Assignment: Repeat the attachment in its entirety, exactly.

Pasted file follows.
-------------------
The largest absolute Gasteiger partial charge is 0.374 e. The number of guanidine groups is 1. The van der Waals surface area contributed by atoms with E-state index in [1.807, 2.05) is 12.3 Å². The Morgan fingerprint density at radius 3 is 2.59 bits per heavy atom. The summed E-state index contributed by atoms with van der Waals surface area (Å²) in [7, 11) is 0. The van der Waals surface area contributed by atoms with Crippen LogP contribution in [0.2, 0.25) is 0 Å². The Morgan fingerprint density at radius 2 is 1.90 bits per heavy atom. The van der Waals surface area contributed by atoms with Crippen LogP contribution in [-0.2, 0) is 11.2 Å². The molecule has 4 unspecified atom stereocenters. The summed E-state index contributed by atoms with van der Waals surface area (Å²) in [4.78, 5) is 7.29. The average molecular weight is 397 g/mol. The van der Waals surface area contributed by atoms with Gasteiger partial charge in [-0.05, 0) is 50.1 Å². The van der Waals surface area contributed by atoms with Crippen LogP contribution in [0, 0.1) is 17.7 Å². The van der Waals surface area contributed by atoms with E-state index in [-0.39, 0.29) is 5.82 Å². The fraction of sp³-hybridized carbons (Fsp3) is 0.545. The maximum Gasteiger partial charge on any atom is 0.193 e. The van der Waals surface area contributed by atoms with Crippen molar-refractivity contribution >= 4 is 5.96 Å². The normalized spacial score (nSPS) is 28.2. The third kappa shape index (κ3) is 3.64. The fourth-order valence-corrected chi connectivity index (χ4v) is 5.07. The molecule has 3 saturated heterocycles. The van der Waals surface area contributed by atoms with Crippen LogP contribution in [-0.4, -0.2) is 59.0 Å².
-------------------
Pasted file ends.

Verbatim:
The largest absolute Gasteiger partial charge is 0.374 e. The number of guanidine groups is 1. The van der Waals surface area contributed by atoms with E-state index in [1.807, 2.05) is 12.3 Å². The Morgan fingerprint density at radius 3 is 2.59 bits per heavy atom. The summed E-state index contributed by atoms with van der Waals surface area (Å²) in [7, 11) is 0. The van der Waals surface area contributed by atoms with Crippen LogP contribution in [0.2, 0.25) is 0 Å². The Morgan fingerprint density at radius 2 is 1.90 bits per heavy atom. The van der Waals surface area contributed by atoms with Crippen LogP contribution in [-0.2, 0) is 11.2 Å². The molecule has 4 unspecified atom stereocenters. The summed E-state index contributed by atoms with van der Waals surface area (Å²) in [4.78, 5) is 7.29. The average molecular weight is 397 g/mol. The van der Waals surface area contributed by atoms with Gasteiger partial charge in [-0.05, 0) is 50.1 Å². The van der Waals surface area contributed by atoms with Crippen LogP contribution in [0, 0.1) is 17.7 Å². The van der Waals surface area contributed by atoms with E-state index in [-0.39, 0.29) is 5.82 Å². The fraction of sp³-hybridized carbons (Fsp3) is 0.545. The maximum Gasteiger partial charge on any atom is 0.193 e. The van der Waals surface area contributed by atoms with Crippen molar-refractivity contribution >= 4 is 5.96 Å². The normalized spacial score (nSPS) is 28.2. The third kappa shape index (κ3) is 3.64. The fourth-order valence-corrected chi connectivity index (χ4v) is 5.07. The molecule has 3 saturated heterocycles. The van der Waals surface area contributed by atoms with Crippen LogP contribution in [-0.4, -0.2) is 59.0 Å².